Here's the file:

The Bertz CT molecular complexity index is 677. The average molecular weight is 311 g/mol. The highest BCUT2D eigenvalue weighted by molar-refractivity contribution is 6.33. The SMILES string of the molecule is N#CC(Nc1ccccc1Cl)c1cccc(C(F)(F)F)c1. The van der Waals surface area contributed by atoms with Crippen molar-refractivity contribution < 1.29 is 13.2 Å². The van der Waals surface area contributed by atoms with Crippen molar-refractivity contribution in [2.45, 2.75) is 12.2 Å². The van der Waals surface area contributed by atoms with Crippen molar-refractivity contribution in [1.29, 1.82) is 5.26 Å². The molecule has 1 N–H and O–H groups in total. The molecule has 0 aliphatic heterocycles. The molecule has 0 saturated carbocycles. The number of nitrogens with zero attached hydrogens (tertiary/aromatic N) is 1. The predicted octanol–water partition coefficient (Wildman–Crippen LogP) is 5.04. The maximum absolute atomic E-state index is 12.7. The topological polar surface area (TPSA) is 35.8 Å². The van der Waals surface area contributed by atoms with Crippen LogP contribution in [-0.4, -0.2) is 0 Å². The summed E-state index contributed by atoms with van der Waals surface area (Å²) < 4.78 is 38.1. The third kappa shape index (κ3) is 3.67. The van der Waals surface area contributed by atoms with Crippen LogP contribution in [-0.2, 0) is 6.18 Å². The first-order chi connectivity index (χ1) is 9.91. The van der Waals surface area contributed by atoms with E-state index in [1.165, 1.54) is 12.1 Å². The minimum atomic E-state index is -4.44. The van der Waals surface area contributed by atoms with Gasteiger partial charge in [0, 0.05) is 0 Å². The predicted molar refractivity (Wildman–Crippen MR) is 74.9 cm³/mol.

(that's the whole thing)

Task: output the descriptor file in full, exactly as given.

The Bertz CT molecular complexity index is 677. The average molecular weight is 311 g/mol. The highest BCUT2D eigenvalue weighted by molar-refractivity contribution is 6.33. The SMILES string of the molecule is N#CC(Nc1ccccc1Cl)c1cccc(C(F)(F)F)c1. The van der Waals surface area contributed by atoms with Crippen molar-refractivity contribution < 1.29 is 13.2 Å². The van der Waals surface area contributed by atoms with Crippen molar-refractivity contribution in [2.45, 2.75) is 12.2 Å². The van der Waals surface area contributed by atoms with Crippen molar-refractivity contribution in [1.29, 1.82) is 5.26 Å². The molecule has 1 N–H and O–H groups in total. The molecule has 0 aliphatic heterocycles. The molecule has 0 saturated carbocycles. The number of nitrogens with zero attached hydrogens (tertiary/aromatic N) is 1. The predicted octanol–water partition coefficient (Wildman–Crippen LogP) is 5.04. The maximum absolute atomic E-state index is 12.7. The topological polar surface area (TPSA) is 35.8 Å². The van der Waals surface area contributed by atoms with Crippen LogP contribution in [-0.4, -0.2) is 0 Å². The summed E-state index contributed by atoms with van der Waals surface area (Å²) < 4.78 is 38.1. The third kappa shape index (κ3) is 3.67. The van der Waals surface area contributed by atoms with Crippen LogP contribution in [-0.2, 0) is 6.18 Å². The first-order chi connectivity index (χ1) is 9.91. The van der Waals surface area contributed by atoms with E-state index in [1.165, 1.54) is 12.1 Å². The minimum atomic E-state index is -4.44. The van der Waals surface area contributed by atoms with Gasteiger partial charge in [0, 0.05) is 0 Å². The predicted molar refractivity (Wildman–Crippen MR) is 74.9 cm³/mol.